Bringing in new technologies to the shop can bring great advantages even without a change in the welding processes. “Short-circuit MIG welding is the most commonly used process in fabrication. There are newer technologies available that not only make short-circuit MIG easier to run and more forgiving to less experienced operators, but also provide less spatter and more consistent heat and penetration into the part,” explains Leisner. “So, even though the process hasn’t changed, the technology used for the process makes it more productive and efficient.”
Companies with older power sources can still see some benefit from these systems. “A 20-year-old power source, probably a transformer based monster if it’s that old, can offer some interesting opportunities,” says Stanley. “If gas or self-shielded flux cored wire is being used, a switch could be made to a metal cored wire, or an S-6 hard wire with a higher Argon gas blend, as just one example. Under the right circumstances, submerged arc could even be a possibility. One of my favourite cost reductions was a customer running an automatic flange welder with a gas shielded flux cored product. We were able to switch to running submerged arc on the same automatic flange welder using a high torque feeder, a submerged arc welding gun, and a small flux recovery system. In addition to increasing deposition rates, we also lowered fume generation by switching from the gas shielded flux cored product to submerged arc. It was a win-win.”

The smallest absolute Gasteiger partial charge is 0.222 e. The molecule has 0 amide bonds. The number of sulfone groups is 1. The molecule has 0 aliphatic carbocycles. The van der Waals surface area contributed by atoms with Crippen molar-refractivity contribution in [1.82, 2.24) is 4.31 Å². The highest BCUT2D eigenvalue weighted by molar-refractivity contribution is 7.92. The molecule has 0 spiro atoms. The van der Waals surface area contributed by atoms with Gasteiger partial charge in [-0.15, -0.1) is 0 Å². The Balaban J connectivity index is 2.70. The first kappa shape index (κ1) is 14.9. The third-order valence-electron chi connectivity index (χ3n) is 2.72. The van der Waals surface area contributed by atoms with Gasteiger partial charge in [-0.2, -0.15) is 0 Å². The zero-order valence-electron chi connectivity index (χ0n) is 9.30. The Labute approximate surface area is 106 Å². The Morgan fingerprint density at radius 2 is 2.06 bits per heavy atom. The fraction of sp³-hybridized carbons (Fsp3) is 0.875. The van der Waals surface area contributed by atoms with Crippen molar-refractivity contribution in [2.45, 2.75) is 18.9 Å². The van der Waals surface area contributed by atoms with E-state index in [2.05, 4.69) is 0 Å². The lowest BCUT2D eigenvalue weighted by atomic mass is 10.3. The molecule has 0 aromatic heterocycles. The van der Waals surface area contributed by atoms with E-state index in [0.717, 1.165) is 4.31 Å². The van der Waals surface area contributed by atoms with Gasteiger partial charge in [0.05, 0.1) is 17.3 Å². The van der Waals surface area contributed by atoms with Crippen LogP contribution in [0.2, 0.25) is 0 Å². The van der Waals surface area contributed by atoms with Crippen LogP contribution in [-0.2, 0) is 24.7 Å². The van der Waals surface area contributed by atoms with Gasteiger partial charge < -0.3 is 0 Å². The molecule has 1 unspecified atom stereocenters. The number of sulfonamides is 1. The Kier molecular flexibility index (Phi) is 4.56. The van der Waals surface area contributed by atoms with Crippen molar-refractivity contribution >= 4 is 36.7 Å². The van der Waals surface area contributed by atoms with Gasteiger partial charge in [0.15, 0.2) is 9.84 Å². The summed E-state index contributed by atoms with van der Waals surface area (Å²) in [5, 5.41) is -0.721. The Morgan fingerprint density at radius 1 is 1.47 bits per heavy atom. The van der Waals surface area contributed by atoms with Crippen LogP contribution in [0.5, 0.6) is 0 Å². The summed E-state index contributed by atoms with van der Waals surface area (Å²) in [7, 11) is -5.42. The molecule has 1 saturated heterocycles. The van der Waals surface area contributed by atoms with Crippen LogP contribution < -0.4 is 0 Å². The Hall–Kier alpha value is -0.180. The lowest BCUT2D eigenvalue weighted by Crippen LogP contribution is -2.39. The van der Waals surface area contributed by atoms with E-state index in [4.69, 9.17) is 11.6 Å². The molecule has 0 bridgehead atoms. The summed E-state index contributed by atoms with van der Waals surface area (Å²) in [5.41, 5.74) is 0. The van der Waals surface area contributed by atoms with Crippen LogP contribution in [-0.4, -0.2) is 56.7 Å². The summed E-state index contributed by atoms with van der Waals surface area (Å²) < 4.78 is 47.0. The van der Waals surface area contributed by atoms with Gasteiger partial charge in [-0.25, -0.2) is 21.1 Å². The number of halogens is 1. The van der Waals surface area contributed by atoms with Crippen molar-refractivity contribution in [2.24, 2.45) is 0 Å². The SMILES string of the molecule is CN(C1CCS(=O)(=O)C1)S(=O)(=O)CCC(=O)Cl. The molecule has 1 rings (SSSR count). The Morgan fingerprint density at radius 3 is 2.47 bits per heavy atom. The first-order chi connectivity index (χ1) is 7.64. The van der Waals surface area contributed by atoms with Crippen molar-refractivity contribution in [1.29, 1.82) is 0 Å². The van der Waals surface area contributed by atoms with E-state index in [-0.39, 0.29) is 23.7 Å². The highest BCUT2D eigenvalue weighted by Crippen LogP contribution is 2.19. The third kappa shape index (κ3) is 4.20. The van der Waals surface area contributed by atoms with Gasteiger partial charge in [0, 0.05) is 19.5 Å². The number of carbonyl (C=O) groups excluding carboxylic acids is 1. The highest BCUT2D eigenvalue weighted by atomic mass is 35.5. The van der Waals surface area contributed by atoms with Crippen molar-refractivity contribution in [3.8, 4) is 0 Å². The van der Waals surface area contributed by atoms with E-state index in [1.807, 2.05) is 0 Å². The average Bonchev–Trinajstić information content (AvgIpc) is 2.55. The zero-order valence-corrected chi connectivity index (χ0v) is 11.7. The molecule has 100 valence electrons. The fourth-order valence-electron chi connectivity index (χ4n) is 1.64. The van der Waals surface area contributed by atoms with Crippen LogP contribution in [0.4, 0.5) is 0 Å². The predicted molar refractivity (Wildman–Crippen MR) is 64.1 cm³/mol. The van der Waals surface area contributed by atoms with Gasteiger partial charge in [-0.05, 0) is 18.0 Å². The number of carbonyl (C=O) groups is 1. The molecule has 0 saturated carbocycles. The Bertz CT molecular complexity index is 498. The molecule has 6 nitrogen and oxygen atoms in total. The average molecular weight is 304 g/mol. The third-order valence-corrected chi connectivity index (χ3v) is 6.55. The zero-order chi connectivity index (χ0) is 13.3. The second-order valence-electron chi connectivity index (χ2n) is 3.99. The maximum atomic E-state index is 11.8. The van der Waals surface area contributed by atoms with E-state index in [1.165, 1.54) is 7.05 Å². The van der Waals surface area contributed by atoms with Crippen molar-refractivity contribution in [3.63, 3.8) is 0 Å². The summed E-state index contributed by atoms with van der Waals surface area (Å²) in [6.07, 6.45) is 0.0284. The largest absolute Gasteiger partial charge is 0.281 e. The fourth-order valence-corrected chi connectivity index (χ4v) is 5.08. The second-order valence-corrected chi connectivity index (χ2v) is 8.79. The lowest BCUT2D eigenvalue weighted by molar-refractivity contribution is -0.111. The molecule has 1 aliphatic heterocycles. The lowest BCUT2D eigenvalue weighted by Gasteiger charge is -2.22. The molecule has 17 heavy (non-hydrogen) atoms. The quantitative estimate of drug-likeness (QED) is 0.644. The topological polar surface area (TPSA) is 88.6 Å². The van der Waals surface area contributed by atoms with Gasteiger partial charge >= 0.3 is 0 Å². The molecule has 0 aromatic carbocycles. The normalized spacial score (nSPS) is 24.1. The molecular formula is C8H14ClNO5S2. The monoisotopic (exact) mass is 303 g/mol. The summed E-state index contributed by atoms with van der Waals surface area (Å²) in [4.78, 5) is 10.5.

The welding machines themselves are not upgradable, but will benefit by using newly developed wire or gases. “There’s not much that can be done with the equipment itself, but in many applications, there are newer wires or different gas blends that can help improve productivity or reduce spatter, ultimately resulting in less operator time spent on non-value-added activities,” says Leisner. “For example, there are newer metal-cored and flux-cored wires designed to significantly improve deposition rates or to run smoother and produce less spatter, even when using the same welding equipment. Keep in mind that new welding equipment offers much greater power efficiency compared to 20-year-old machines, which can result in significant annual energy savings per machine.”